From self-doubt to self-starter with AAT

After redundancy, Katrina Borissova fought off self-doubt to start a small soap business.

Being made redundant from her accounting job in late 2019 was a turning point for Katrina Borissova. She had been hoping she would get another position, but her thoughts soon turned to launching her own business, and soon her vegan soap venture, Little Danube, was born. 

“My friends were worried about me moving from the corporate world to making soaps,” she explains. “I was dreading the launch – I thought I was making a fool of myself. I was hoping I would get a job, so that I wouldn’t have to go through with launching the business. But it didn’t happen.” 

Little Danube slowly developed while Borissova was still searching for a finance transformation or project management role. 

“I would go from interview to interview, but I wouldn’t get the job I really wanted. Then there was Covid-19 and my phone stopped ringing. I had to start processing the fact that I might not find a job.” 

She says she has always enjoyed designing and crafting and had previously bought a lot of products and equipment for making soap, but had never really got started with it. 

“I realised that I wasn’t doing anything with my hands and for the simple pleasure of doing it. So I started making soaps and really enjoyed it.” 

Attending a soap making course helped to remind her that it was something she loved to do – and she thought to herself, “it’s now or never”, and decided to start the company. 

It took Borissova several months to figure out the recipes and the branding. Of course, there were challenges that came with launching during the Covid-19 pandemic too. 

“Everything was online – the whole industry went

online,” Borissova explains. “I adapted to social media and I adapted my business in an e-commerce sense – including thinking about packaging and ensuring it was sustainable. There were no markets, so I was limited when it came to wholesale. I had to be a salesperson for my own business – going to shops and selling my product myself.” 

Learning and growing 

Borissova notes that starting a business has been a constant learning experience. 

“As my business grew, I grew as an individual as well,” she says. “The first month was very busy, with friends and family buying, but the second month was quiet. That was really difficult and I thought, ‘What am I doing wrong?’”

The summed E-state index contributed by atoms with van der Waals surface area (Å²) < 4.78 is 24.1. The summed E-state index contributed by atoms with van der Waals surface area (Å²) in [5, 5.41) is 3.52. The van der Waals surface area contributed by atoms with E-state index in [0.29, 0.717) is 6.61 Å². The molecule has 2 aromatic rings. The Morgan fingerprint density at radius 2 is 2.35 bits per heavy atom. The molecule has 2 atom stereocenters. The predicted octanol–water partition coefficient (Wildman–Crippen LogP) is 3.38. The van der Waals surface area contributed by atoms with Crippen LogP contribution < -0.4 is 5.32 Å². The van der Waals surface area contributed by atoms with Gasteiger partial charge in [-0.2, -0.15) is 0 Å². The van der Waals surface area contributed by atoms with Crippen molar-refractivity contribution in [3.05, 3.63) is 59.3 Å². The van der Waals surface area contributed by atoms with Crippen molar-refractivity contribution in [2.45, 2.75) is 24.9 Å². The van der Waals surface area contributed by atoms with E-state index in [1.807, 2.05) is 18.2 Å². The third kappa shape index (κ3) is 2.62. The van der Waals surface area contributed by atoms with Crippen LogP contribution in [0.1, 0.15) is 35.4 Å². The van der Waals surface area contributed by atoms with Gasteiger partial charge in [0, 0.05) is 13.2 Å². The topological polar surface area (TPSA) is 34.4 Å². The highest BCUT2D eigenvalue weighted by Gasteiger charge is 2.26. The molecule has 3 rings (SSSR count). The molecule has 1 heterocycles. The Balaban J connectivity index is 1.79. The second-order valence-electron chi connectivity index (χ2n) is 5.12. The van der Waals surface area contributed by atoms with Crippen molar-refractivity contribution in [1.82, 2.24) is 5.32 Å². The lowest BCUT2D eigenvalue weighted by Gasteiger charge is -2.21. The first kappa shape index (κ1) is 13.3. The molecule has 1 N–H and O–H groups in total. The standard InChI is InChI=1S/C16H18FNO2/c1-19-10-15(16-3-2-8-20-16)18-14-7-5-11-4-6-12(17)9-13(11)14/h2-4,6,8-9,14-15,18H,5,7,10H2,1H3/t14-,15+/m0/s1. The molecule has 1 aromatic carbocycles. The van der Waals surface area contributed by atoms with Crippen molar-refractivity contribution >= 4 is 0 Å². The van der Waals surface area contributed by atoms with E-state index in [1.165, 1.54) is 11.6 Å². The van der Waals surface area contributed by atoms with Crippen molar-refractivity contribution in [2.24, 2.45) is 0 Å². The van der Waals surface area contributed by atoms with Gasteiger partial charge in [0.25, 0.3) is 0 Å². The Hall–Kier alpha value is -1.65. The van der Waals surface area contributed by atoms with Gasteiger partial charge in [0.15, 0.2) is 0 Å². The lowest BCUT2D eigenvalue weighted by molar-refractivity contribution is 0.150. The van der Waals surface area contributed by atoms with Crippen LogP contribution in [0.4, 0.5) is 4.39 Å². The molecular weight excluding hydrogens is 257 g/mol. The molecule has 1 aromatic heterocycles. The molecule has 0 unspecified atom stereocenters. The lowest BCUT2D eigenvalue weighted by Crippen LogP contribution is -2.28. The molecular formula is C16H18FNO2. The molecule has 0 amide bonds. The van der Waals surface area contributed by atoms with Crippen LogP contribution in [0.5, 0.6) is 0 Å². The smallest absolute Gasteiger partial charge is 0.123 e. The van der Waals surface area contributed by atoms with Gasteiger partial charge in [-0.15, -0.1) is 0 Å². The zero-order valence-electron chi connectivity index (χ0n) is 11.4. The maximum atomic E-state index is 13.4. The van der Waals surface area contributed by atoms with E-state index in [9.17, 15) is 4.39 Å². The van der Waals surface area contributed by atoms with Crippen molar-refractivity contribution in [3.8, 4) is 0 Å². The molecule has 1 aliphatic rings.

Borissova got in touch with some other small business owners on social media and sought advice. She says their answers helped her put everything into perspective. 

“This helped me think about my strategy. I spoke to someone who runs a number of successful businesses – he asked me about my margin, who I was selling to, and he looked at my packaging and gave me some positive feedback. I had to tell myself that the first six months of being in business was to listen to feedback and to understand my customer base. Doing a course in digital marketing really helped me as well.” 

With Covid-19 restrictions being lifted, Borissova has identified pop-up events and wholesale opportunities, which will help with scaling up. 

Trying and failing 

Despite learning English while living in France, Borissova says learning English at school and articulating yourself in a language that is not your mother tongue are two different things. 

“I found it hard to express myself – I had to develop a different sense of awareness. Living in another country has taught me so much about different cultures. I have become a more adaptable person. I’m no longer afraid to try and fail.” 

Borissova says learning accounting and studying with AAT also helped her broaden her horizons, as well as helping her progress in her career. 

“I initially studied philosophy in France and I wanted to be a journalist,” she explains. “I came to the UK when I was 21, with the objective of improving my English. I was initially based in Manchester and I was working for Michelin in accounts payable, but I soon realised I was limited when it came to career progression. I signed up for ACCA, but it was difficult for me to grasp – going from philosophy to accountancy. 

“I had a look at local colleges and courses, and I found AAT. I went to college for the first year and then I took online courses until I was fully qualified. It took me three years and I was working at the same time. I was very regimented at the time – I was going to work, coming back and then studying. It helped me to be so much more organised and focused. I gave myself deadlines – telling myself I had one or two months to pass each part of the course. This helped me to progress in my career and expand my mind – I later moved into a financial accounting role.” 

From a business perspective, Borissova says studying AAT helped her to learn to deal with a large amount of data and gave her practical skills that still help her today to run her company. 

“It wasn’t just reading a book and then taking an exam – it was practical.”   

Photography: Tim Kavanagh/UNP 

AAT Comment offers news and opinion on the world of business and finance from the Association of Accounting Technicians.

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